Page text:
When COVID-19 arrived in full force in Los Angeles in March of 2020 and orders were issued by the Governor to limit business operations to essential businesses only, our client laid off his entire workforce. Many of his employees refused to come to work anyways and others seemed to welcome the time off receiving unemployment.
One employee, age 62, that had worked for our client for eleven and a half years was also laid off. He had worked for our client perhaps longer than anyone else and was also happy for the break.
Months later, when the virus numbers in Los Angeles County went down and businesses began opening up again, our client rehired many of the employees he had laid off. However, the one employee, age 62, was not asked back. When he was not invited back, he asked our client why he was not returned to his job and our client told him that he was overstaffed.
This now ex-employee was furious. He could not get a job anywhere else. He wrote our client over ten long, rambling and threatening e-mails explaining how our client owed him a job for all he did over the 11.5 years when he loyally worked for our client. He wrote a letter to our client’s wife.
He could not get another job, our client believed, because his ex-employee had a lengthy criminal history for use of methamphetamine and had even served a two-year prison sentence for sales of methamphetamine.
When our client ignored the ex-employee, the ex-employee only became angrier. He showed up at our client’s Playa Vista car rental lot early one morning and threw rocks over the fence at our client’s Jeep. An employee coming to work at the time witnessed this and chased away the ex-employee, even taking a video of the ex-employee as he fled the scene in his distinctive green Pontiac Solstice. Our client reported this incident to the Los Angeles Police Department, Pacific Division.
The client also trespassed into our client’s Torrance home and spray-painted graffiti on our client’s boat sitting on a trailer in our client’s driveway. Our client reported this incident to the Torrance Police.
Both incidents were preceded by a rambling, threatening e-mail from the ex-employee.
Finally, our client’s wife said she had tolerated enough. The couple had a seven-year-old boy and a two-year old daughter. The wife prepared and filed a request for a civil harassment restraining order under Penal Code § 527.6. The request was filed at the Torrance Courthouse and stated, quite honestly, that the wife and her husband were not sure if the ex-employee was responsible for the vandalism.
While the petition attempted to describe the harassment the family had suffered, the petition omitted key legal arguments and descriptions that were necessary for a judge to issue such an order. It certainly did not establish, by clear and convincing evidence, that without such an order, that harassment was certain to continue into the future.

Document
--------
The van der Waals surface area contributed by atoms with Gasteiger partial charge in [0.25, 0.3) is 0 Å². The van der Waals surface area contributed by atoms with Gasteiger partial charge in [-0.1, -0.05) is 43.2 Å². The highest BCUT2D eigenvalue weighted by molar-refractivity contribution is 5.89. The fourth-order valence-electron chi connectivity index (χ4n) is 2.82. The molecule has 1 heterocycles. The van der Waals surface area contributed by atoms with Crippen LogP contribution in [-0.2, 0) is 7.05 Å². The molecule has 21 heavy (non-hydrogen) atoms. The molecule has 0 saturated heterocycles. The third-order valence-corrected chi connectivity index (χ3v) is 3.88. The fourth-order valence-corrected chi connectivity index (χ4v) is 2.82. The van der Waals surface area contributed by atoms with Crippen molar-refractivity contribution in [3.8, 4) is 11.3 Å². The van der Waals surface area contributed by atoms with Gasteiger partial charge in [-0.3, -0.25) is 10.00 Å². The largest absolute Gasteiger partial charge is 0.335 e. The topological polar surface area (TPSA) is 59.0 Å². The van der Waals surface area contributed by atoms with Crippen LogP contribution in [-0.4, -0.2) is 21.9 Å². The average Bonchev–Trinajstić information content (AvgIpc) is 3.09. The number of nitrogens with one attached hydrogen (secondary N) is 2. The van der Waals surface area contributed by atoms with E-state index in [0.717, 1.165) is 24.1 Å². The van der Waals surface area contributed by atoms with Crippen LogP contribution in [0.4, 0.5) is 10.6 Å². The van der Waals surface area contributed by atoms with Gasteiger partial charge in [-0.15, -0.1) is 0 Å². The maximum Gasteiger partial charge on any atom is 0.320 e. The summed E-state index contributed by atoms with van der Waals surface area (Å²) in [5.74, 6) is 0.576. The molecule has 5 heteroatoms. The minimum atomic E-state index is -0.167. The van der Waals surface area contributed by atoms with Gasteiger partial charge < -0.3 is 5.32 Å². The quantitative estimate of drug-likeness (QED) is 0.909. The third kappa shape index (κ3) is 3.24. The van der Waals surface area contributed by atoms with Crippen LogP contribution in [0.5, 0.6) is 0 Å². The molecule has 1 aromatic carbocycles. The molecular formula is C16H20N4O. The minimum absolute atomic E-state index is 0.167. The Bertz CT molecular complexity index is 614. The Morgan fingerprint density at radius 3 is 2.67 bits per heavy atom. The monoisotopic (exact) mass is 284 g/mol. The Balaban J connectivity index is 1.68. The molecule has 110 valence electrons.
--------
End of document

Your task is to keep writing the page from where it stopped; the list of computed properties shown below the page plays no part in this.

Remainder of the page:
The client and his wife then came to Greg Hill & Associates for help with their request and questions in how to proceed. Greg reviewed the request and realized that the request probably should have instead been made under Code of Civil Procedure § 527.8 by an employer against an ex-employee (using a different form), rather than under Code of Civil Procedure § 527.6 with the form that our client’s wife used.
Nonetheless, Greg believed the court would still consider the request seriously, but not without more evidence, especially the e-mails from the ex-employee and photographs of the graffiti and testimony from the witness to the rock throwing.
Greg then was retained and went to court with the client for the hearing. The judge asked the ex-employee if he wanted to file a written response to the restraining order request and if our client had additional evidence to present. Greg encouraged the ex-employee to file a written response because Greg anticipated the ex-employee would submit a rambling, anger-filled explanation of how resentful he was toward our client and what a great employee he had been over 11.5 years of employment. Greg believed the ex-employee just could not resist the temptation to inform the judge about his plight, although it was not helpful to his defense.
Greg’s expectation was accurate because the ex-employee then filed a six-page, single spaced letter to the judge in Torrance, rambling about his frustration, anger, resentment and desperation to find work after not being invited back to work.
The letter from the ex-employee to the judge was perfect evidence demonstrating a continuing threat of harassment that our client, his wife and their two young children needed, which the wife’s original request for a restraining order omitted.
The judge recognized this in the letter and the irony of how the ex-employee showed his continuing strong anger while stating he was not a threat to our client and his family. The judge read the whole letter and at the next hearing, asked the ex-employee if he was still angry at our client.
The ex-employee admitted he was. The judge also asked him if he was frustrated and resentful. The ex-employee stated he was.
Greg also had the client’s employee testify in court as to seeing the ex-employee throwing rocks at our client’s car at the business one morning.
The judge granted a five-year civil harassment restraining order, which made our client and his wife very happy.
For more information about civil restraining orders, please click on the following articles: